Tuesday, February 23, 2010

Twenty-First Century Literacies: Navigating works in progress

I've seen a lot of discussion recently about 21st century literacies: at Cathy Davidson's HASTAC blog, Howard Rheingold's series of posts on "infotention," and Annette Vee's blending of programming and writing as "proceduracy."

The posts, and their comments, are better read than summarized; so I'm not trying to encapsulate them by saying that they address the ways that digital productions command and affect attention differently, and promote different sorts of interactions among readers than print productions; and that it's important to reevaluate how we define the units of production: a tweet, a blog post, an essay, a command, a method, a program...

There's one topic that I don't see being discussed; or not directly. Perhaps it's because it's a type of reading, i.e., a type of literacy, and already ingrained in everyone's thought on this issue; but to me, it seems absent when it needs to be in the foreground.

Is there a literacy for works-in-progress? At first it sounds redundant, because most, if not all, of the digital humanities projects online are "in progress" -- so many, that the Spring 2009 issue of Digital Humanities Quarterly featured a cluster of articles on "completion and incompletion in the digital humanities." Sometimes, this is the result of the creators' particular position on editing (for me, Morris Eaves' introduction of the term x-editing will always spring to mind first, but it's not the only strategy of its kind). And part of the point of electronic productions was that they were more flexible than their printed counterparts. I'm using "production" rather than "edition" because this applies whether what's being produced is a scholarly edition or an essay, or a project like the Keyword Collaboratory for the volume Keywords in American Cultural Studies. From another standpoint, all digital productions must be forever works-in-progress because they continually require funding and maintenance.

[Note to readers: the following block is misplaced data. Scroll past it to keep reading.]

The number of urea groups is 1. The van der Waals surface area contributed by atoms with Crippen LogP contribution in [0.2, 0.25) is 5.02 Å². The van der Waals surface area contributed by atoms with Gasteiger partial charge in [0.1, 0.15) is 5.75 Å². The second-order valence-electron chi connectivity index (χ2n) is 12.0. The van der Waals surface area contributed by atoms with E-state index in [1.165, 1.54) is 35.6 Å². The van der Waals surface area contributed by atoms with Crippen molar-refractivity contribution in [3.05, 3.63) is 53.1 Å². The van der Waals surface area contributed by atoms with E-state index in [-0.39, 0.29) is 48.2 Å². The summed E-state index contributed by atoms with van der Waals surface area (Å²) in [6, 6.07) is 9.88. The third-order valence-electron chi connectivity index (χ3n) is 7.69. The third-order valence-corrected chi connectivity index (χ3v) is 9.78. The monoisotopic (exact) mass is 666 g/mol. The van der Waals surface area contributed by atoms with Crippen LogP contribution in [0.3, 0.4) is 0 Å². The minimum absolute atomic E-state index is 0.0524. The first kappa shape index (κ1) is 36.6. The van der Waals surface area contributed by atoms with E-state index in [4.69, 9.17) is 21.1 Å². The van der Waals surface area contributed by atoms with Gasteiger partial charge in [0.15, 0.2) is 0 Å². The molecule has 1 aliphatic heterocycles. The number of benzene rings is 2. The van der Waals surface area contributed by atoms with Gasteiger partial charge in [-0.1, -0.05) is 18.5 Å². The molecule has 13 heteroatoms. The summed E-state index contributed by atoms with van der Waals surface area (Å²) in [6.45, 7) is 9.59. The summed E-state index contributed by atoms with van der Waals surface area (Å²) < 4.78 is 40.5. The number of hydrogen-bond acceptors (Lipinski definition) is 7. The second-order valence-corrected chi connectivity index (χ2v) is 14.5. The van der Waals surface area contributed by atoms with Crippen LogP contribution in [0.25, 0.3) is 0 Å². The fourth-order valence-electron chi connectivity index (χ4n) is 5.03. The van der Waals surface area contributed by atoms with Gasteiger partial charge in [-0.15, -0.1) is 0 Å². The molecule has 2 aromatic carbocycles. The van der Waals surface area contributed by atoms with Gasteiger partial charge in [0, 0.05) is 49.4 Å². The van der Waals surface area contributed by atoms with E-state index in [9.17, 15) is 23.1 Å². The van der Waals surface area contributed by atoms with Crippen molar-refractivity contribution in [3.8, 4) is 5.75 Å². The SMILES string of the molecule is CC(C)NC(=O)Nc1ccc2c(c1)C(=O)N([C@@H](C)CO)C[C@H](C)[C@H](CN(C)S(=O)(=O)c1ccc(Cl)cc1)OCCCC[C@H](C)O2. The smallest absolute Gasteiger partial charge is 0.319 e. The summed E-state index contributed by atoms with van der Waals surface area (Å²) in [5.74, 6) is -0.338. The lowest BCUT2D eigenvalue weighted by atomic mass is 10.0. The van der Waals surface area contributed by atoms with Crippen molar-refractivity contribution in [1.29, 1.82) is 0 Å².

In short, we're already evaluating works-in-progress, all the time. Why say that reading them requires a new literacy?

First, because the ways that digital productions are dramatically different from print productions includes the fact that printed books are nearly always finished, Hyperion and Edwin Drood not withstanding. In discussions of authoritative sources vs. non-authoritative ones, like Rheingold's Crap Detection 101 or Clay Shirky's Speculative Post on the Idea of Algorithmic Authority, I see talk of good sources and bad sources (and often, discussion of single-author or small-author-group vs. crowdsourced sources), but not consideration of finished and unfinished productions. Can a clearly unfinished site contain authoritative (and unique to it) statements; or can it be presenting valuable ideas while obviously incomplete? Do we have ways of teaching students to evaluate authority on sites that are clear works-in-progress (an evaluation that is surely more complex than identifying the site owner, or being aware of the implications of a .com vs. a .org or .edu domain name).